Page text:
Microsoft Issues NT4 Denial Of Service

By Larry Seltzer  |  Posted 2003-03-28 Print this article Print

Company declines to patch a new hole in NT4 RPC Endpoint Mapper, writes Security Supersite Editor Larry Seltzer. Is it really an architectural limitation, or is Microsoft sending a signal?

Theres something new in Microsofts latest security bulletin.

The vulnerability disclosed in the bulletin applies to Windows NT4, Windows 2000 and Windows XP. The company announced, however, that options for fixing the former are limited: "Microsoft tested Windows NT 4.0 and Windows NT 4.0 Terminal Server Edition. These platforms are vulnerable to the denial-of-service attack; however, due to architectural limitations it is infeasible to rebuild the software for Windows NT 4.0 to eliminate the vulnerability."

Instead, Microsoft recommends using the corporate firewall to block TCP Port 135, which is the attack vector for the problem. Its worth repeating that this attack is just a denial-of-service attack, not one that could compromise any data on the system. Blocking Port 135 would prevent the attack from the Internet, although compromised systems within the firewall could still launch an attack.

Taking a cynical approach, its really, really tempting not to take Microsoft at their word here, although thats probably unfair. I really dont know enough about the vulnerability to say whether, as Microsoft claims, NT4s RPC architecture is so brain-dead that implementing the fix on it would necessitate a substantial code rewrite that would probably break a large number of applications. Its perfectly possible that this explanation is correct.

On the other hand, NT4 is in its twilight years. You wont be able to buy a copy of it anywhere after June 30 of this year, and Microsoft will begin to withdraw support after that. Ive said for a while that the time would soon come when Microsoft would decline to fix some security problem in NT4, and NT4 users would regret not upgrading at that point.

This sort of policy is hardly unique to Microsoft. Both Sun and Red Hat have set policies about how old a version of their products they will support, even for security issues. Its something to think about when considering the security of your systems. Maybe the motto "If it aint broke, dont fix it" means youre asking for trouble down the road when it breaks and no fix is available.

Ever since the betas of Windows 2000 (when Microsoft was still calling it NT5), its been clear to me that its a substantially better product than Windows NT4. Its far more reliable, performs better, has better hardware support, and just plain works better than NT4 in every way. Yet the resistance to migrating to Windows 2000 was stiff, largely for two reasons: Corporations were intimidated by the steep learning curve of Active Directory, and many of the better features of Windows 2000 require Active Directory. Windows 2000 also came out after the great spending binge prompted by Y2K remediation. A lot of the hardware bought to prepare for Y2K might have been marginal or even inadequate to Windows 2000. I dont blame customers for putting a purchase off.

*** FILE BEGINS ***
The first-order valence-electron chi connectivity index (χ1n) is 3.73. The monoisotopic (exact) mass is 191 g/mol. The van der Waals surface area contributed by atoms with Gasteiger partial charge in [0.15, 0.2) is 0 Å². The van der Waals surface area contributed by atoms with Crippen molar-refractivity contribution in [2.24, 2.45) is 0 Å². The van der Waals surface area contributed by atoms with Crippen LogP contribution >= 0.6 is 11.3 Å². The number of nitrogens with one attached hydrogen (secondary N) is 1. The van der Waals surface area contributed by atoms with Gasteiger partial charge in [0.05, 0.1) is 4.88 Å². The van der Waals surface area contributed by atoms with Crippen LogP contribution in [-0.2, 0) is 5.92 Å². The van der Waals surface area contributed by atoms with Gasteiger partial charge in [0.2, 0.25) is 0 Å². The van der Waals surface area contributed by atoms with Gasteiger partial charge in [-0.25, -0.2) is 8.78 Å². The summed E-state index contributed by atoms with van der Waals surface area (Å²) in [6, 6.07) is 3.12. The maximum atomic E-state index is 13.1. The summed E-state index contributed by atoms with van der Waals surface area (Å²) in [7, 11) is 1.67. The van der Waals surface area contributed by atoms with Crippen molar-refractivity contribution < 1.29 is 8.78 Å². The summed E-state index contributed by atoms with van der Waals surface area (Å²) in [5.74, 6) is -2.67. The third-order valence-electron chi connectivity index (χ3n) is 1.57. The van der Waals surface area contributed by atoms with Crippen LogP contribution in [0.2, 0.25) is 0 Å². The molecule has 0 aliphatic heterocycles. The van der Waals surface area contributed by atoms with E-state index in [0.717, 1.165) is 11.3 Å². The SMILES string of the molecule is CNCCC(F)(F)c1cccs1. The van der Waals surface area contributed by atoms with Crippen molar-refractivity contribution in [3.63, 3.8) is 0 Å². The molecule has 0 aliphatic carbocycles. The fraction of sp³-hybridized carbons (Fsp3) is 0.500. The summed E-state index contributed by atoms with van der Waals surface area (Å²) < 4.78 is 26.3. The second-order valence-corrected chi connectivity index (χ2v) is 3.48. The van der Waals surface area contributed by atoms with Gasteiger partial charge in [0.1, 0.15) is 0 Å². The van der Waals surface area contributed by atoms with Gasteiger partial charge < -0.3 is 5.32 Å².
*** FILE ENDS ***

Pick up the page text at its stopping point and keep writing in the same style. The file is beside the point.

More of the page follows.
But its 2003 now, and there is still a ton of Windows NT4 out there. I know this anecdotally, but perhaps an informal survey will make the point. According to Netcraft, 16 of the FTSE 100s Web sites run Windows NT4. This is truly difficult to contemplate. Six of the NASDAQ 100 run it. I doubt any of these companies have anything to fear from this new RPC vulnerability; its the next one they should fear, or the one after that.

Security Supersite Editor Larry Seltzer has worked in and written about the computer industry since 1983.
Larry Seltzer has been writing software for and English about computers ever since—,much to his own amazement—,he graduated from the University of Pennsylvania in 1983.

He was one of the authors of NPL and NPL-R, fourth-generation languages for microcomputers by the now-defunct DeskTop Software Corporation. (Larry is sad to find absolutely no hits on any of these +products on Google.) His work at Desktop Software included programming the UCSD p-System, a virtual machine-based operating system with portable binaries that pre-dated Java by more than 10 years.

For several years, he wrote corporate software for Mathematica Policy Research (they're still in business!) and Chase Econometrics (not so lucky) before being forcibly thrown into the consulting market. He bummed around the Philadelphia consulting and contract-programming scenes for a year or two before taking a job at NSTL (National Software Testing Labs) developing product tests and managing contract testing for the computer industry, governments and publication.

In 1991 Larry moved to Massachusetts to become Technical Director of PC Week Labs (now eWeek Labs). He moved within Ziff Davis to New York in 1994 to run testing at Windows Sources. In 1995, he became Technical Director for Internet product testing at PC Magazine and stayed there till 1998.

Since then, he has been writing for numerous other publications, including Fortune Small Business, Windows 2000 Magazine (now Windows and .NET Magazine), ZDNet and Sam Whitmore's Media Survey.

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